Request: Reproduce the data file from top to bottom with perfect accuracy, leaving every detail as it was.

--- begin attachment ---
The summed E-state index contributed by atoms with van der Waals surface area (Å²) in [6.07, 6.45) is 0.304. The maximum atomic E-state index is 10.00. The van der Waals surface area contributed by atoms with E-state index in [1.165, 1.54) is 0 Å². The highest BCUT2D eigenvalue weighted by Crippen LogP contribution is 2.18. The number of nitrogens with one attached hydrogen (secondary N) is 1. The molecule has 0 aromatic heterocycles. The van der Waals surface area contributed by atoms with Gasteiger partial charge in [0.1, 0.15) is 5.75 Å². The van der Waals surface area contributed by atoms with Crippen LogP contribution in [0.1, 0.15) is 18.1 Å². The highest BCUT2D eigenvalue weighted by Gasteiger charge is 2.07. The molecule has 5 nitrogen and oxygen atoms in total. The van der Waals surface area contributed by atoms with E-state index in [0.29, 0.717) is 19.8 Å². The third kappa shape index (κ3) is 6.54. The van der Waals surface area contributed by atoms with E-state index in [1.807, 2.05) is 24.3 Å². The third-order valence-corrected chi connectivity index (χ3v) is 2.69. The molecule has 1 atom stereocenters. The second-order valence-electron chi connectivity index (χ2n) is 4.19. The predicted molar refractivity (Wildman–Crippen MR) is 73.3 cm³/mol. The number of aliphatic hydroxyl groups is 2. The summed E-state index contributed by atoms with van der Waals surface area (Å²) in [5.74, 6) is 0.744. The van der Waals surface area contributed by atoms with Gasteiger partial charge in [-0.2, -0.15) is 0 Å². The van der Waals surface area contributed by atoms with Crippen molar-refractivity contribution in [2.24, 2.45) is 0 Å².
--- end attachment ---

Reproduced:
The summed E-state index contributed by atoms with van der Waals surface area (Å²) in [6.07, 6.45) is 0.304. The maximum atomic E-state index is 10.00. The van der Waals surface area contributed by atoms with E-state index in [1.165, 1.54) is 0 Å². The highest BCUT2D eigenvalue weighted by Crippen LogP contribution is 2.18. The number of nitrogens with one attached hydrogen (secondary N) is 1. The molecule has 0 aromatic heterocycles. The van der Waals surface area contributed by atoms with Gasteiger partial charge in [0.1, 0.15) is 5.75 Å². The van der Waals surface area contributed by atoms with Crippen LogP contribution in [0.1, 0.15) is 18.1 Å². The highest BCUT2D eigenvalue weighted by Gasteiger charge is 2.07. The molecule has 5 nitrogen and oxygen atoms in total. The van der Waals surface area contributed by atoms with E-state index in [0.29, 0.717) is 19.8 Å². The third kappa shape index (κ3) is 6.54. The van der Waals surface area contributed by atoms with E-state index in [1.807, 2.05) is 24.3 Å². The third-order valence-corrected chi connectivity index (χ3v) is 2.69. The molecule has 1 atom stereocenters. The second-order valence-electron chi connectivity index (χ2n) is 4.19. The predicted molar refractivity (Wildman–Crippen MR) is 73.3 cm³/mol. The number of aliphatic hydroxyl groups is 2. The summed E-state index contributed by atoms with van der Waals surface area (Å²) in [5.74, 6) is 0.744. The van der Waals surface area contributed by atoms with Gasteiger partial charge in [-0.2, -0.15) is 0 Å². The van der Waals surface area contributed by atoms with Crippen molar-refractivity contribution in [2.24, 2.45) is 0 Å².